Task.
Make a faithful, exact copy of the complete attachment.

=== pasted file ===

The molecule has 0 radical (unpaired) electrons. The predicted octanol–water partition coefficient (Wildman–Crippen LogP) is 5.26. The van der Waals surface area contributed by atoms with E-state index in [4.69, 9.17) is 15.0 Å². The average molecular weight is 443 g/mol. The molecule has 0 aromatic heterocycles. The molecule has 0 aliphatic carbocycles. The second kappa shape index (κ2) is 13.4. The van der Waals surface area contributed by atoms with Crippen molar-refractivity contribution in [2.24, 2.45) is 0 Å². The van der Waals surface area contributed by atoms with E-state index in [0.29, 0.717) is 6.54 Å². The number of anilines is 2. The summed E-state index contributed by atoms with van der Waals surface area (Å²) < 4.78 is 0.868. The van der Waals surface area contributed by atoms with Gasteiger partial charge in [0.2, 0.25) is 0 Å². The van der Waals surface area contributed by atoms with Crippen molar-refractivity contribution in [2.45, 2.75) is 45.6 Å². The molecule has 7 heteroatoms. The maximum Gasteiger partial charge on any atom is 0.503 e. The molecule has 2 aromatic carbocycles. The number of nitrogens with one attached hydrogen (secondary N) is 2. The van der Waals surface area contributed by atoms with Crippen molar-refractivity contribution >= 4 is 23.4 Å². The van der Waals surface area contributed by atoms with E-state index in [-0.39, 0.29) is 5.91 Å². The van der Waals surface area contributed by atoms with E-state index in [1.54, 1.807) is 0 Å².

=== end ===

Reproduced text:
The molecule has 0 radical (unpaired) electrons. The predicted octanol–water partition coefficient (Wildman–Crippen LogP) is 5.26. The van der Waals surface area contributed by atoms with E-state index in [4.69, 9.17) is 15.0 Å². The average molecular weight is 443 g/mol. The molecule has 0 aromatic heterocycles. The molecule has 0 aliphatic carbocycles. The second kappa shape index (κ2) is 13.4. The van der Waals surface area contributed by atoms with Crippen molar-refractivity contribution in [2.24, 2.45) is 0 Å². The van der Waals surface area contributed by atoms with E-state index in [0.29, 0.717) is 6.54 Å². The number of anilines is 2. The summed E-state index contributed by atoms with van der Waals surface area (Å²) < 4.78 is 0.868. The van der Waals surface area contributed by atoms with Gasteiger partial charge in [0.2, 0.25) is 0 Å². The van der Waals surface area contributed by atoms with Crippen molar-refractivity contribution in [2.45, 2.75) is 45.6 Å². The molecule has 7 heteroatoms. The maximum Gasteiger partial charge on any atom is 0.503 e. The molecule has 2 aromatic carbocycles. The number of nitrogens with one attached hydrogen (secondary N) is 2. The van der Waals surface area contributed by atoms with Crippen molar-refractivity contribution >= 4 is 23.4 Å². The van der Waals surface area contributed by atoms with E-state index in [-0.39, 0.29) is 5.91 Å². The van der Waals surface area contributed by atoms with E-state index in [1.54, 1.807) is 0 Å².